• ICD-10: C96.5 - multifocal and unisystemic Langerhans cell histiocytosis
  • ICD-10: C96.6 - unifocal Langerhans cell histiocytosis
  • ICD-O: 9751/3 - Langerhans cell histiocytosis, NOS
Epidemiology
  • More common in childhood (1 - 3 years old)
  • Incidence: 3 - 5 per million children, 1 - 2 per million adults (Blood 2015;126:26)
  • M > F
  • Pulmonary Langerhans cell histiocytosis strongly associated with smoking
Sites
  • Can be unifocal, multifocal but involving a single organ system or involve multiple organs (Blood 2015;126:26)
  • The most common sites involved are bone and adjacent soft tissue
  • The following sites can also be involved, particularly in multisystem disease (in order of decreasing frequency): bone, skin, bone marrow, lymph nodes, liver, spleen, oral mucosa, lung, central nervous system / pituitary and gastrointestinal tract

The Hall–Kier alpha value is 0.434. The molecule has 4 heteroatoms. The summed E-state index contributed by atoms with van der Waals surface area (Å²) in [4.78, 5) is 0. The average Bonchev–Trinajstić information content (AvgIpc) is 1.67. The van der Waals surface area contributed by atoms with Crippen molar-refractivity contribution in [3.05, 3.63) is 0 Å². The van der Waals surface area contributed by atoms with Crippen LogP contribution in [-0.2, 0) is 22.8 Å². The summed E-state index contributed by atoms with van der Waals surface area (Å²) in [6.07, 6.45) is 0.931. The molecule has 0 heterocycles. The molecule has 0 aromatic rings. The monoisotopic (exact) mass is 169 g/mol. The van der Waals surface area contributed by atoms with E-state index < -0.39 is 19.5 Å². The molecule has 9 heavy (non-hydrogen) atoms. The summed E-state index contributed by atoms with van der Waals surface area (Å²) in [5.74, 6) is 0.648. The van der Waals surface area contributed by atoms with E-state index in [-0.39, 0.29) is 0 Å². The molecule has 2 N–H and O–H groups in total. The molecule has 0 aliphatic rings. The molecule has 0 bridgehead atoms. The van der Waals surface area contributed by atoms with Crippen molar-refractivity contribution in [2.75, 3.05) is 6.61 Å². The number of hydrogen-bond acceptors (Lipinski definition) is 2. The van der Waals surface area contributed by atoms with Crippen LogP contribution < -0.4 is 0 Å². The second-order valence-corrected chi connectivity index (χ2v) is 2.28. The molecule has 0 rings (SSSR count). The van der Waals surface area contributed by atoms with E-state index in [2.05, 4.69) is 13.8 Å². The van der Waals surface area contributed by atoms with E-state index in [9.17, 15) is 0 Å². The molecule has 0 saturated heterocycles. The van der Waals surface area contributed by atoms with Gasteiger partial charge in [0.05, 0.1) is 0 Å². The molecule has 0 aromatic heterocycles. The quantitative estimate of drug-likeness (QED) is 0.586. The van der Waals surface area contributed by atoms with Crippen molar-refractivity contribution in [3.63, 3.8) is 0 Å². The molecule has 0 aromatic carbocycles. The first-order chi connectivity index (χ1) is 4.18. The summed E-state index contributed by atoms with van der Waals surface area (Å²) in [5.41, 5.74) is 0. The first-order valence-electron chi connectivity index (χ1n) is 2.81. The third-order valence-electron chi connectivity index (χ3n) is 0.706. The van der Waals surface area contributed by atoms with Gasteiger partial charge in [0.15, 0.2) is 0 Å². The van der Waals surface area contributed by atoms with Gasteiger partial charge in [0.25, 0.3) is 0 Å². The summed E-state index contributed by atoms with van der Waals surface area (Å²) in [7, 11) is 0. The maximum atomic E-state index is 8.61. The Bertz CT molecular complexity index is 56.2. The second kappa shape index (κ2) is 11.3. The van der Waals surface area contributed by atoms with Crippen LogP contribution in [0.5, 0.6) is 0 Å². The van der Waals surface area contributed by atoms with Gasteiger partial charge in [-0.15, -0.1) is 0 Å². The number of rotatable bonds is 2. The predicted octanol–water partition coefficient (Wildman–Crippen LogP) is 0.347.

• Brain involvement can result in a neurodegenerative syndrome; pituitary involvement can present with diabetes insipidus (Brain 2005;128:829)
Pathophysiology
  • The majority of cases are clonal and harbor driver mutations involving the RAS / MAPK pathway (Blood 2010;116:1919)
  • Misguided myeloid / dendritic cell model
    • Clinical severity and distribution of Langerhans cell histiocytosis lesion(s) may be defined by the cellular stage of myeloid differentiation during which the somatic BRAF V600E or other activating kinase mutation arises and results in pathological extracellular signal regulated kinases (ERK) activation (Br J Haematol 2015;169:3)
Etiology
  • Pulmonary Langerhans cell histiocytosis is strongly associated with smoking (N Engl J Med 2002;346:484)
  • Causes for other forms are unknown
Diagrams / tables

Contributed by Vignesh Shanmugam, M.D.

Misguided myeloid / dendritic cell model